This idea has been beaning around in my head since the summer of 2007, but has until now resisted being committed to writing. This is part of my new policy of clearing the intellectual decks to free up my brain for my other interests and responsibilities, while having something to show for it. This particular burr came out of a discussion I had with Ivan Krstić, erstwhile OLPC security chief, on a visit to his office. His problem was how to protect five-year-olds from having their private communications intercepted, which is a pretty challenging and equally important task.

The problem reduces to the following. How do you turn something that looks like this:

350dc702d7dd0962df82d32c1b1f5bb7 4aad81a2c9499318460868985b86c485

into something a normal person, let alone a child, is going to recognize? Or more specifically, how do you turn it into something that they can at least compare with a similar object to determine if it is different from the original? And understand and care why they should?


That obtuse lump of data is a cryptographic hash. It is the almost-certainly unique output of a function that consumes whatever data you throw at it and returns a fixed-size symbol. If you feed the function the same data a second time, it returns the same hash. Its purpose is to ensure that the data you receive is what you're expecting when you don't have access to the original or don't want to keep it around. It is also handy for telling if your data is being tampered with.

In secure communications, cryptographic hashes are used as fingerprints to verify who you're talking to is who they say they are. With SSL, this function is facilitated in part by a public key infrastructure, but there are plenty of other instances in which it is useful if not necessary to verify someone's identity yourself. This is a concept called key continuity and it's quite straightforward. When you start your secure communication and you see the same hash you saw last time, then nobody has messed with anything.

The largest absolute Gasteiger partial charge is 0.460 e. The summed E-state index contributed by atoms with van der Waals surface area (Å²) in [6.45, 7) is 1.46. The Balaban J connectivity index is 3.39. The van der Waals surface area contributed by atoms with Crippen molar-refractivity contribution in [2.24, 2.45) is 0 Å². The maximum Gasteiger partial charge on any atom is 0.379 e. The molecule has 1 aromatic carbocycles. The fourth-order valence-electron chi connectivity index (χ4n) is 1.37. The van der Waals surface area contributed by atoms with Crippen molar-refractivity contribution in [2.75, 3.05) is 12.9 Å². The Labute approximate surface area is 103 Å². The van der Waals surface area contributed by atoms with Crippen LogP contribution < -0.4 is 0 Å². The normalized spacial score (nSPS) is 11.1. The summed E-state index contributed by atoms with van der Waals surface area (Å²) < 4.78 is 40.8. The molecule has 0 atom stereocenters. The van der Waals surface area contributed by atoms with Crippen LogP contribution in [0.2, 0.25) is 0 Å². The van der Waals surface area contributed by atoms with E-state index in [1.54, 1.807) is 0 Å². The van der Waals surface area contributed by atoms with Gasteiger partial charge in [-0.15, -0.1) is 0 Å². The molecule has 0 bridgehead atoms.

Visualizing Key Continuity

In order to successfully check for key continuity, a person must be able to tell that something is out of place from what she is expecting. More importantly, she needs to care about its implications. The latter is a seriously challenging user experience design problem, but it can't be tackled before solving the former. Luckily, we can apply the simple premise that the data from a hash can be turned into a picture, and the hash above can be made to look like this:

Each block represents two bits of the symbol, converting into four shades of grey. I chose a SHA-256 hash for the demonstration because it conveniently makes a square, but there is no reason the principle couldn't be applied to different hash lengths that yield different shapes. I left it black and white because contrast is the most important factor for visual discernment of form, but I could just as easily use colour. As we can see, a picture is much easier to tell at a glance that two hashes are the same or different, and from there we can infer whatever that means.

It's worth noting that this idea is far from original. For fun I searched for the name of the trivial program I wrote and the first result was a similar solution by Hongxian Evelyn Tay from a few years prior. It is somewhat confusing, however, that this obvious principle has not been adopted into every crypto-enabled graphical application as a matter of course.

Where Would I Use This?

If you already have a copy of the hash you're expecting, it is much easier to get the computer to do the matching job for you, such as what happens under the hood when someone much nerdier than you logs into an SSH server, or more obliquely when you visit a secure Web site. Where this technique would prove useful is in those instances where you don't have a digital representation of the original hash handy, such as the first time you connect. It would be reasonable, for instance, to print the picture of the hash onto a piece of collateral such as a business card or manual, so the person could just hold it up next to the sample to verify it's the same.

Although if you're going to do that, you might as well print a similar-looking QR Code containing the hash instead. But then you'd need something handy that could read the code and send the hash data to wherever it needs to be compared, which isn't guaranteed to be as easy as just eyeballing it.

Should we even be worried?

Encrypted communication is useless without authentication, because what good is a private conversation if you can't be sure who you're having it with? That said, how do you react to, what is for the time being, such a rarely perceptible occurrence? What does it even look like?